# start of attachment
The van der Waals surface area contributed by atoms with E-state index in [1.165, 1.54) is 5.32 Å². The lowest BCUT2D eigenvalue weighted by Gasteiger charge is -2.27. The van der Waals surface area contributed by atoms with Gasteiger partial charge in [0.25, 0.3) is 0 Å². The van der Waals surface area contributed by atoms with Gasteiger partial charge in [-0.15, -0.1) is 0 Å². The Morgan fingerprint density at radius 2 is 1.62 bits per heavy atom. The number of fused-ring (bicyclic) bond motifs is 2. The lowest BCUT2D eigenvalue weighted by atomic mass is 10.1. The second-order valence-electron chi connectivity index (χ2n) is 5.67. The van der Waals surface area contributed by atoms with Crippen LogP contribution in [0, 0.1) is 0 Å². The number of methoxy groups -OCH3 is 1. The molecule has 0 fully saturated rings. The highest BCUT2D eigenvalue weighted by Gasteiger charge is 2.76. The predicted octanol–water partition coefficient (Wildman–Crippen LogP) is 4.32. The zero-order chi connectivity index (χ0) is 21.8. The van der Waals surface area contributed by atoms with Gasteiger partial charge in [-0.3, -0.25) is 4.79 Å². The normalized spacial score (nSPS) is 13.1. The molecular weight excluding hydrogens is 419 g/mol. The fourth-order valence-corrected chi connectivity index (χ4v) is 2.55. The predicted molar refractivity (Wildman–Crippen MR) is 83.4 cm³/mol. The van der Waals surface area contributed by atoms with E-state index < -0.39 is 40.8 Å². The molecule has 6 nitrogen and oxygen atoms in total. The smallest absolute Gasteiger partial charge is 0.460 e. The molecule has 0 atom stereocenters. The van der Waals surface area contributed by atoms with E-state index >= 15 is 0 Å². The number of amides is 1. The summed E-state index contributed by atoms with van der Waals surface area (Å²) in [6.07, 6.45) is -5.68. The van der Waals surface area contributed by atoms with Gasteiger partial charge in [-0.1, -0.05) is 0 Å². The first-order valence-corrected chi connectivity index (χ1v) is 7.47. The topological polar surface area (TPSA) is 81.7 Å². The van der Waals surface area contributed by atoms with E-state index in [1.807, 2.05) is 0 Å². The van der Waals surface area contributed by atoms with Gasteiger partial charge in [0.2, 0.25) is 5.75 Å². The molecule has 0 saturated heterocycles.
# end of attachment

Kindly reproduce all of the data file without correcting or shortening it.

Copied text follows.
The van der Waals surface area contributed by atoms with E-state index in [1.165, 1.54) is 5.32 Å². The lowest BCUT2D eigenvalue weighted by Gasteiger charge is -2.27. The van der Waals surface area contributed by atoms with Gasteiger partial charge in [0.25, 0.3) is 0 Å². The van der Waals surface area contributed by atoms with Gasteiger partial charge in [-0.15, -0.1) is 0 Å². The Morgan fingerprint density at radius 2 is 1.62 bits per heavy atom. The number of fused-ring (bicyclic) bond motifs is 2. The lowest BCUT2D eigenvalue weighted by atomic mass is 10.1. The second-order valence-electron chi connectivity index (χ2n) is 5.67. The van der Waals surface area contributed by atoms with Crippen LogP contribution in [0, 0.1) is 0 Å². The number of methoxy groups -OCH3 is 1. The molecule has 0 fully saturated rings. The highest BCUT2D eigenvalue weighted by Gasteiger charge is 2.76. The predicted octanol–water partition coefficient (Wildman–Crippen LogP) is 4.32. The zero-order chi connectivity index (χ0) is 21.8. The van der Waals surface area contributed by atoms with Gasteiger partial charge in [-0.3, -0.25) is 4.79 Å². The normalized spacial score (nSPS) is 13.1. The molecular weight excluding hydrogens is 419 g/mol. The fourth-order valence-corrected chi connectivity index (χ4v) is 2.55. The predicted molar refractivity (Wildman–Crippen MR) is 83.4 cm³/mol. The van der Waals surface area contributed by atoms with E-state index < -0.39 is 40.8 Å². The molecule has 6 nitrogen and oxygen atoms in total. The smallest absolute Gasteiger partial charge is 0.460 e. The molecule has 0 atom stereocenters. The van der Waals surface area contributed by atoms with E-state index >= 15 is 0 Å². The number of amides is 1. The summed E-state index contributed by atoms with van der Waals surface area (Å²) in [6.07, 6.45) is -5.68. The van der Waals surface area contributed by atoms with Gasteiger partial charge in [-0.1, -0.05) is 0 Å². The first-order valence-corrected chi connectivity index (χ1v) is 7.47. The topological polar surface area (TPSA) is 81.7 Å². The van der Waals surface area contributed by atoms with E-state index in [1.807, 2.05) is 0 Å². The van der Waals surface area contributed by atoms with Gasteiger partial charge in [0.2, 0.25) is 5.75 Å². The molecule has 0 saturated heterocycles.